The Forked Juniper: Critical Perspectives on Rudolfo Anaya
Norman. University of Oklahoma Press. 2016. 317 pages.
Finally, a gathering of essays on Rudolfo Anaya’s now vast archive of writing that considerably widens the circuitry of engagement with global literary histories. Roberto Cantú brings together a group of critically imaginative, international scholars whose readings no longer tolerate the facile regionalist, nationalist models that have for so long circumscribed our reception of not only Anaya’s work but that of most Chicana/o writers. Finally, a group of scholars committed to exploring the deep aesthetic, philosophical, transcultural histories scribed into Anaya’s oeuvre.
The essays are spectacular, smart, and inventive, offering, as most of them do, detailed analysis of Anaya’s genealogical location within the long history of cultural production and intellectual exchanges across the Americas. This, especially in essays by John Pohl, Spencer R. Herrera, and Enrique Lamadrid. But not only the Americas. María Herrera-Sobek charts the correspondences between Anaya’s mythotheological tropes and those of ancient Greece and Hindu Vedic philosophy and theology. Monika Kaup offers a brilliant reading of Anaya’s writing as part of a long line in the “hemispheric continuities of the New World baroque” and a “mestizo deformation” present in Carpentier, García Márquez, Glissant, and other Latin American writers, artists, and critics of the late twentieth century whose own writing, like Anaya’s, discloses a discursive sensibility reformed by hemispheric renegotiations of subjection.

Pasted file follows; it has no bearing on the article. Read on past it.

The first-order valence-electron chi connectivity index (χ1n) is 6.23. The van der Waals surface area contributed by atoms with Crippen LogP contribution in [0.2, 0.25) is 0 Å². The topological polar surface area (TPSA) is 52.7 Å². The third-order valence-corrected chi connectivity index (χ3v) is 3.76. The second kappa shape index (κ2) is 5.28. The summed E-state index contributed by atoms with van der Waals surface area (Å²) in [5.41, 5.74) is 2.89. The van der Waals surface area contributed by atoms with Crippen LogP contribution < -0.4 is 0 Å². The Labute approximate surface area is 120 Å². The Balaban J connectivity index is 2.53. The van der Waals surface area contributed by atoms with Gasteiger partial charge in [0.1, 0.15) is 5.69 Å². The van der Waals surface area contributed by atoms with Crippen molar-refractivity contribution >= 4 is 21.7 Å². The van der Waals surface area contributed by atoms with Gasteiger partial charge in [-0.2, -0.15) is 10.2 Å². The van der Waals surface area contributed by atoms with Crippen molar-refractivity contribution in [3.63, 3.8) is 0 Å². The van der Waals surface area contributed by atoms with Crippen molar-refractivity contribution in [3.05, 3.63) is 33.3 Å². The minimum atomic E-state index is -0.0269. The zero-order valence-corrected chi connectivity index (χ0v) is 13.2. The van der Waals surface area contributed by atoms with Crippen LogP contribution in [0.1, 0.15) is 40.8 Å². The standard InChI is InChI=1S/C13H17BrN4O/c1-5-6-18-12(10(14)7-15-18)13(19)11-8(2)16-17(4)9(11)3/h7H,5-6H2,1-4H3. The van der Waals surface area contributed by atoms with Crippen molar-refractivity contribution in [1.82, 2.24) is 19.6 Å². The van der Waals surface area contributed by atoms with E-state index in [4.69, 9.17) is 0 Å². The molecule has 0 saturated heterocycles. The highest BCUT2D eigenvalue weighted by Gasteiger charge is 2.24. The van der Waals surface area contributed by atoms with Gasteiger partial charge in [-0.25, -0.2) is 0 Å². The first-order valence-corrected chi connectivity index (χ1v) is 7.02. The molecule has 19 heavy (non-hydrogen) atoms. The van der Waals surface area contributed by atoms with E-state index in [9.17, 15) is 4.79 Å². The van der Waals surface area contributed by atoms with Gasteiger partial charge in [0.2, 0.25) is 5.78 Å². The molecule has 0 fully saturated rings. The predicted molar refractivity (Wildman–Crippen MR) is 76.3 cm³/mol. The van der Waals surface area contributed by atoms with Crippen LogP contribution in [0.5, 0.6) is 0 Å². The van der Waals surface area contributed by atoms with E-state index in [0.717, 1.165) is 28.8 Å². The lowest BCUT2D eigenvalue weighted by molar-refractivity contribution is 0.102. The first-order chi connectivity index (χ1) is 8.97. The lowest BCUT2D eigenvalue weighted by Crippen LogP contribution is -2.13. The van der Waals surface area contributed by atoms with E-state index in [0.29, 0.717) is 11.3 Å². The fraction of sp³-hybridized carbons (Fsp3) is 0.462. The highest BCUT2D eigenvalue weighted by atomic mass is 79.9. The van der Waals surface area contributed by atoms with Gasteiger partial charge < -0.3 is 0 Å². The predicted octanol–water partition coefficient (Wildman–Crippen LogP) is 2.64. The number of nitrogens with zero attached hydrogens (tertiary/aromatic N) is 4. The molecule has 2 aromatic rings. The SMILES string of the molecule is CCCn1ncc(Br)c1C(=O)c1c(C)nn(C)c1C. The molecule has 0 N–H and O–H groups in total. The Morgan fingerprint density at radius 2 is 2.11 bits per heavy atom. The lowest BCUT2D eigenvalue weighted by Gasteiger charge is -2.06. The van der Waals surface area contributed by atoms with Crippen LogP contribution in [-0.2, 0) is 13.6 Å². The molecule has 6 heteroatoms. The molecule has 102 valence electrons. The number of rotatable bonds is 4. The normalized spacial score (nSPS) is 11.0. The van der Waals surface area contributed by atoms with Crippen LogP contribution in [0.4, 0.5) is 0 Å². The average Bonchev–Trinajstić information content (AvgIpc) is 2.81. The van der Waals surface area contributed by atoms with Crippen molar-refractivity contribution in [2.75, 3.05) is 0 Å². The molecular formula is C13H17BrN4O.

Many of the essays included in the volume will prove to be classic considerations on Anaya’s global and transnational reach—Horst Tonn, Francisco Lomelí, John Pohl, Heiner Bus, Rosaura Sánchez, and Robert Con Davis-Undiano considerably deepen the complexities between region and the wider constellations of a particular literary production that seek to symbolically resolve cultural ratiocination. Anaya’s writing across nearly fifty years clings to an idea of a mythos that imaginatively restores a despoiled pastoral world at precisely the moment his characters are flung into a future where the capitalist stranglehold destroys traditional habitat, kinship practice, culture, and language. Anaya’s narrative clings to an idea of order in the pastoral brought to the city and put into contest with the circuitries of modernity that, without historical memory, however attenuated, lead to doomed estrangement. These many essays trace this dialectic of material loss over and against cultural presence in the literary imagination.
The essays that Roberto Cantú so astutely brings together in The Forked Juniper will be required reading for Anaya scholars and students. Cantú’s selections, and his lucid introductory essay, offer capacious readings of Rudolfo Anaya’s writing within a trajectory of narrative practice fully engaged in global literary exchange.
University of California Berkeley